Jess Rotter is a wildly talented illustrator with a vintage flare and a keen eye for rock and roll composition. Her colorful and narrative pieces frequent the Washington Post, and she has worked with clients ranging from Natalie Portman to Quest Love.
Alexis: What was your very first job ever?
Jess: My first steady job out of college was doing music PR for a firm called Girlie Action based in NYC. Needing a steady gig and just armed with a painting degree, this was a magical fit because I LOVE talking about my records just as much as art. It's a theme that has always been in my work. That job was completely an extension of school as it taught me so much about culture, music and incredible people. I stuck with PR for over a decade as it was a natural position, doing press for bands like Spritualized, PJ Harvey, Best Coast and Dungen. The excitable rush of getting a great album reviewed or featured in a magazine was so different then. That time (the early 2000's) also felt like a special energy for rock and roll that just hasn't felt the same in quite a while.
What do you collect?
My collect-em-all addiction has definitely been a problem since I was young. Currently I collect vintage rock shirts, records, certain designer pieces. I love collecting Trademark of Quality bootleg LPs with fan made cover art. There's a special sense of passion that soars out of those DIY made recordings, but I mostly dig them for the artwork. Especially the ones drawn by William Stout.
What kinds of art or artist do you enjoy?
I love the illustrative and comic work of Milton Glaser, Amsel, R. Crumb, Oz Magazine, and was blown away by the Hilma at Klimt exhibit at the Guggenheim last year and Kerry James Marshall's exhibit the previous year. Obviously the Muppets are a major life influence always.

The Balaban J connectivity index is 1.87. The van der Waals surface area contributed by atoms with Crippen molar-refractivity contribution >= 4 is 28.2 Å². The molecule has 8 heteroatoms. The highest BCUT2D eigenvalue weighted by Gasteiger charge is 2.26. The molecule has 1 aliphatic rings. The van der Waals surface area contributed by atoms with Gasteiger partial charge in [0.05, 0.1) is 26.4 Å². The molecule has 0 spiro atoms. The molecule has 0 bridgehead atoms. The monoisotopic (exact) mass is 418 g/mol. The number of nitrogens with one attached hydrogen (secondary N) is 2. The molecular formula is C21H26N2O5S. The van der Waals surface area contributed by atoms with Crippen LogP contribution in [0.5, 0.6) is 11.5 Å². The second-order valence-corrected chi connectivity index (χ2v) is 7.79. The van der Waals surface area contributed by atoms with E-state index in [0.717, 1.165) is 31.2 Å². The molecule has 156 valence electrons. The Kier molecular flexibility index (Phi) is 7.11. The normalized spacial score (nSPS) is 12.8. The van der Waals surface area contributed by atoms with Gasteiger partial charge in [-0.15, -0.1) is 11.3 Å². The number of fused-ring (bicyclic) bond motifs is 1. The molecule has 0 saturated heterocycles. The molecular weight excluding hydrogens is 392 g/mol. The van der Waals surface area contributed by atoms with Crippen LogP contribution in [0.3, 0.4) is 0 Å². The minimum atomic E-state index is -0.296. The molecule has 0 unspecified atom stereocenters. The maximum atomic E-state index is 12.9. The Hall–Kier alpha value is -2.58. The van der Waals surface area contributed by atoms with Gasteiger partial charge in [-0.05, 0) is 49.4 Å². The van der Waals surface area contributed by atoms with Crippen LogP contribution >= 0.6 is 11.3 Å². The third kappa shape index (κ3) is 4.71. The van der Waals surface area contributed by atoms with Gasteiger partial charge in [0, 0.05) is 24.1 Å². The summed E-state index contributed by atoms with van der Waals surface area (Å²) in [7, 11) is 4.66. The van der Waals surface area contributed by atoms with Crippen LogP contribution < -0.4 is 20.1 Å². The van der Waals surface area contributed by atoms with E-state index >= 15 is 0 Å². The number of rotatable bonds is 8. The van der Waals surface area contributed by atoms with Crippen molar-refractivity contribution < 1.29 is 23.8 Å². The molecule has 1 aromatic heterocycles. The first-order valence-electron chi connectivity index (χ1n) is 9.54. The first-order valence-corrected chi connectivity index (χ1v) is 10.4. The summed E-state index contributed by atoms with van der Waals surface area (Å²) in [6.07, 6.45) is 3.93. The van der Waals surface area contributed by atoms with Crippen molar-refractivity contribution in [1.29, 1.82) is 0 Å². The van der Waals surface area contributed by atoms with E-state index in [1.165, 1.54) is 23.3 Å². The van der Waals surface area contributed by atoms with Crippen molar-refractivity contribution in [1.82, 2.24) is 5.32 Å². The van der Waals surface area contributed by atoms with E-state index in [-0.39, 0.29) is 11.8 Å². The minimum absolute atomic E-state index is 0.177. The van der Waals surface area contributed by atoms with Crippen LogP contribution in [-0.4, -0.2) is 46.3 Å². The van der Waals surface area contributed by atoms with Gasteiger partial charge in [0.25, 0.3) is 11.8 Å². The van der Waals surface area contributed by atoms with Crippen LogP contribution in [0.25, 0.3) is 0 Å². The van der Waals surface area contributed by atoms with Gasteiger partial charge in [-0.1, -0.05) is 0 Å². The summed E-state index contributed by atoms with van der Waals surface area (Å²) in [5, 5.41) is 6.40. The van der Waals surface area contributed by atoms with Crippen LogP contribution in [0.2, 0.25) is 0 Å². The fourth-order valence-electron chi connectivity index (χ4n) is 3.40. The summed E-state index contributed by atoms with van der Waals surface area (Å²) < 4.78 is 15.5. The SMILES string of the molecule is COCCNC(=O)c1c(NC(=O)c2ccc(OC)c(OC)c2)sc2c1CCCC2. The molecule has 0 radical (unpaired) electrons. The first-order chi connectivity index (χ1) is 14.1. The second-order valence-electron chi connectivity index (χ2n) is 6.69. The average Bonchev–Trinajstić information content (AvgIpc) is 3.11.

Did you always know that you were going to be an illustrator or did something shift for you at some point?
I always wanted to be a painter, but I realized the power of connecting with people via illustration became more enticing. I love the down to earth ethos of creating things that people can keep with them, like album covers, books and tee shirts, rather than creating something that is only to be seen at a select space.
What kinds of clients do you like to illustrate most for?
I love when the client brings something challenging, like the Questlove Mixtape Potluck piece I recently worked on. I had to draw 50 contributors in Questlove's apartment all having a dinner party together as a tableau piece. It was super hard to tackle, but a really rewarding experience! I like doing work that teaches you something new in the process. Always want my work to expand and grow visually and not be the "same show, same channel."
There are so many dynamic aspects to running your own business especially when your art is the product, what is the most challenging aspect in your experience of being a working artist?
I think as a freelancer those quiet weeks are beyond brutal. There is so much self doubt and financial fear, but you have to have a level of knowing that things will bounce back. Sill learning to handle this roller coaster life, but I am a New York Jew; we are paranoid people by nature! The benefits of working for myself far outweigh the stressful moments, so for that I am grateful.
What keeps you motivated when you start to feel the pressure, is there a mantra that you tell yourself or an activity that helps you blow off some steam?
I listen to records, hike, vent to family and friends to blow off steam. LA is a great city for embracing calm with nature at every corner, so I try to utilize that as much as I can.